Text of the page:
The 9-12 Project of Central PA

"You Are NOT Alone!"

These two books on complexity of political positions may be worth the read.

 Inside Higher Ed, December 22, 2010, Views


excerpt from:
INTELLECTUAL AFFAIRS

The Year in Reading

For this week’s column (the last one until the new year) I asked a number of interesting people what book they’d read in 2010 that left a big impression on them, or filled them with intellectual energy, or made them wish it were better known. If all three, then so much the better. I didn’t specify that it had to be a new book, nor was availability in English a requirement.

My correspondents were enthusiastic about expressing their enthusiasm. One of them was prepared to name 10 books – but that’s making a list, rather than a selection. I drew the line at two titles per person. Here are the results........

Neil Jumonville, a professor of history at Florida State University, is editor of The New York Intellectual Reader (Routledge, 2007). A couple of collections of essays he recently read while conducting a graduate seminar on the history of liberal and conservative thought in the United States struck him as timely.

“The first is Gregory Schneider, ed., Conservatives in America Since 1930 (NYU Press, 2003). Here we find a very useful progression of essays from the Old Right, Classical Liberals, Traditional Conservatives, anticommunists, and the various guises of the New Right. The second book is Michael SandelLiberalism and Its Critics (NYU Press, 1984). Here, among others, are essays from Isaiah Berlin, John Rawls, Robert Nozick, Alisdair MacIntyre, Michael Walzer, a few communitarians represented by Sandel and others, and important pieces by Peter Berger and Hannah Arendt.”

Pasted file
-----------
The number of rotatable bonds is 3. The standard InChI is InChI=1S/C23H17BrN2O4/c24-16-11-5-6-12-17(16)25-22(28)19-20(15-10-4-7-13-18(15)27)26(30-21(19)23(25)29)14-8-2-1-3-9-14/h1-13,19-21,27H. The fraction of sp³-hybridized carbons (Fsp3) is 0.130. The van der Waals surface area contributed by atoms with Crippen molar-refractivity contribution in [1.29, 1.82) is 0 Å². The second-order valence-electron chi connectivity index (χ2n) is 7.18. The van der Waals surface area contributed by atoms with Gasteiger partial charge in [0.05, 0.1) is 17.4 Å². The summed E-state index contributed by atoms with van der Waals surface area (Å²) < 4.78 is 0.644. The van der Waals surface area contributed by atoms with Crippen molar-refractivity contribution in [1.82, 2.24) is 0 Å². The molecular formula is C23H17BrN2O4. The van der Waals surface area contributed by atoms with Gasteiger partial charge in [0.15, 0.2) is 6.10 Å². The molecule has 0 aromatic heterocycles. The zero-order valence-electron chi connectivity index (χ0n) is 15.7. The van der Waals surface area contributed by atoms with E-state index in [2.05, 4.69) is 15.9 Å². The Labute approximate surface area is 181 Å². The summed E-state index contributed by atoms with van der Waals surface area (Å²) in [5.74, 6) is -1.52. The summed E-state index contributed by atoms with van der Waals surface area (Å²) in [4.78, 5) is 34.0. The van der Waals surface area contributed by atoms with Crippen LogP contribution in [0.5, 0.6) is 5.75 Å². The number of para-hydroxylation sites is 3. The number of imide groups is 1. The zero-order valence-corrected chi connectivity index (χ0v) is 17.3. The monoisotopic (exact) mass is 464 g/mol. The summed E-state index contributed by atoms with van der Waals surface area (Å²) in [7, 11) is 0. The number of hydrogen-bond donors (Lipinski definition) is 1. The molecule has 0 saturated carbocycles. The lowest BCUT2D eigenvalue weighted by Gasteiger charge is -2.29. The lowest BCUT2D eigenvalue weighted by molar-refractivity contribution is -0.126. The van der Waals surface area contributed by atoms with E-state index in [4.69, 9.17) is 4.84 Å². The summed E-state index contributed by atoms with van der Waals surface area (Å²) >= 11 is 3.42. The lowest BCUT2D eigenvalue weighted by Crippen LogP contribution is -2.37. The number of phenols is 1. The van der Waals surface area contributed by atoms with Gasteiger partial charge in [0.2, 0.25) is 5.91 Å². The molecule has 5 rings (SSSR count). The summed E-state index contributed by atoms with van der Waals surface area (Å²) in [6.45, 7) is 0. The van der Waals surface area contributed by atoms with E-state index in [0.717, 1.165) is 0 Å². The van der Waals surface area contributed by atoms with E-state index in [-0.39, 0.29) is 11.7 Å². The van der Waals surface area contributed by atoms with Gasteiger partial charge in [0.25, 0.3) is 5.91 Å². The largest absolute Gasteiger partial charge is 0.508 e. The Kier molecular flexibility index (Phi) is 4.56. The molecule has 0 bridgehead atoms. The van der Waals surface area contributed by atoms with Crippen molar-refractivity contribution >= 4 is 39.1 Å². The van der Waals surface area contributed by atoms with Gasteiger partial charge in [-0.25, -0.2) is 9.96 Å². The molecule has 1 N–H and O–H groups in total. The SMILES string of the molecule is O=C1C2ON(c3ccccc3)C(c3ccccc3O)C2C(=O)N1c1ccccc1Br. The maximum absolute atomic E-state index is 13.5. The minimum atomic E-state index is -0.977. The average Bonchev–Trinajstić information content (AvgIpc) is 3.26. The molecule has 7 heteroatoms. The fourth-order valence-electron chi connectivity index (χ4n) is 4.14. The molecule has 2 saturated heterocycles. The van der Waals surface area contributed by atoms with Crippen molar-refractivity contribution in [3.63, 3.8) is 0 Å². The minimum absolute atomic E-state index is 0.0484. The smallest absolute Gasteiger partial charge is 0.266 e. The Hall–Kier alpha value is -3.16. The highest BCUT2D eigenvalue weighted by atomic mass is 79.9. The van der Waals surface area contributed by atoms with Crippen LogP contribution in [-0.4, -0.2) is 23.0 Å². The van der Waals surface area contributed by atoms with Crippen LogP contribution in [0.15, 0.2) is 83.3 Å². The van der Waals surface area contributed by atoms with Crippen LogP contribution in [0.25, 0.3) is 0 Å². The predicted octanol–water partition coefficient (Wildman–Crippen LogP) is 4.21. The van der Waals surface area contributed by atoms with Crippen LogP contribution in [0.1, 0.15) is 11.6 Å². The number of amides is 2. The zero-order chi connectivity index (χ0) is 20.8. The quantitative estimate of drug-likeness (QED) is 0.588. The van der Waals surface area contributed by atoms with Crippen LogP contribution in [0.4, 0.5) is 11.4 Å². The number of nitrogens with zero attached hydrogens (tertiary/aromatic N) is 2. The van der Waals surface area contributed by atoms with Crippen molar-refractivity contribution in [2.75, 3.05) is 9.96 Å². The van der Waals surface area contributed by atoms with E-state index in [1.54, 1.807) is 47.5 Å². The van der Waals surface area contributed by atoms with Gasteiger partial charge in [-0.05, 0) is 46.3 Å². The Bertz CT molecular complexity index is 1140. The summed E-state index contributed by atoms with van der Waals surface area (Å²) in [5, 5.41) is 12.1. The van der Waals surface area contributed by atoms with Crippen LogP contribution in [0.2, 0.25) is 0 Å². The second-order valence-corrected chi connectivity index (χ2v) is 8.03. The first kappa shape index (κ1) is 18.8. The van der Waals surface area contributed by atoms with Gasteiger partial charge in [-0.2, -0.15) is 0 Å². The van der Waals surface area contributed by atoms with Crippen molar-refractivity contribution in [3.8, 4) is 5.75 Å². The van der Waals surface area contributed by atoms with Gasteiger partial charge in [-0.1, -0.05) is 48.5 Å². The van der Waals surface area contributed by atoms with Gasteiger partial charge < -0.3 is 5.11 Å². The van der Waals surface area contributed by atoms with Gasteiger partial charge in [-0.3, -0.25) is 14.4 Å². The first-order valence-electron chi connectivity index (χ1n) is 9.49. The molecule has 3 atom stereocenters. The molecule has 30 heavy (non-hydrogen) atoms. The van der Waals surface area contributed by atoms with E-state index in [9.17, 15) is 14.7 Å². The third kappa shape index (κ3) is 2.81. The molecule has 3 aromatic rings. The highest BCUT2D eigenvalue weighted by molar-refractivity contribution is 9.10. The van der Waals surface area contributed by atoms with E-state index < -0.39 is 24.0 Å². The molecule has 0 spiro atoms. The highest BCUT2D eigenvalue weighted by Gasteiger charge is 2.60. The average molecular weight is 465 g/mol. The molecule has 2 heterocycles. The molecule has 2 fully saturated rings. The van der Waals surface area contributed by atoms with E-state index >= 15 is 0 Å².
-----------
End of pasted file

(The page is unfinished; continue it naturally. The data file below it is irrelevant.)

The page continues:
Reading the books alongside one another, he said, tends to sharpen up one's sense of both the variety of political positions covered by broad labels like “liberal” and “conservative” and to point out how the traditions may converge or blend. “Some people understand this beneficial complexity of political positions,” he told me, “but many do not.”

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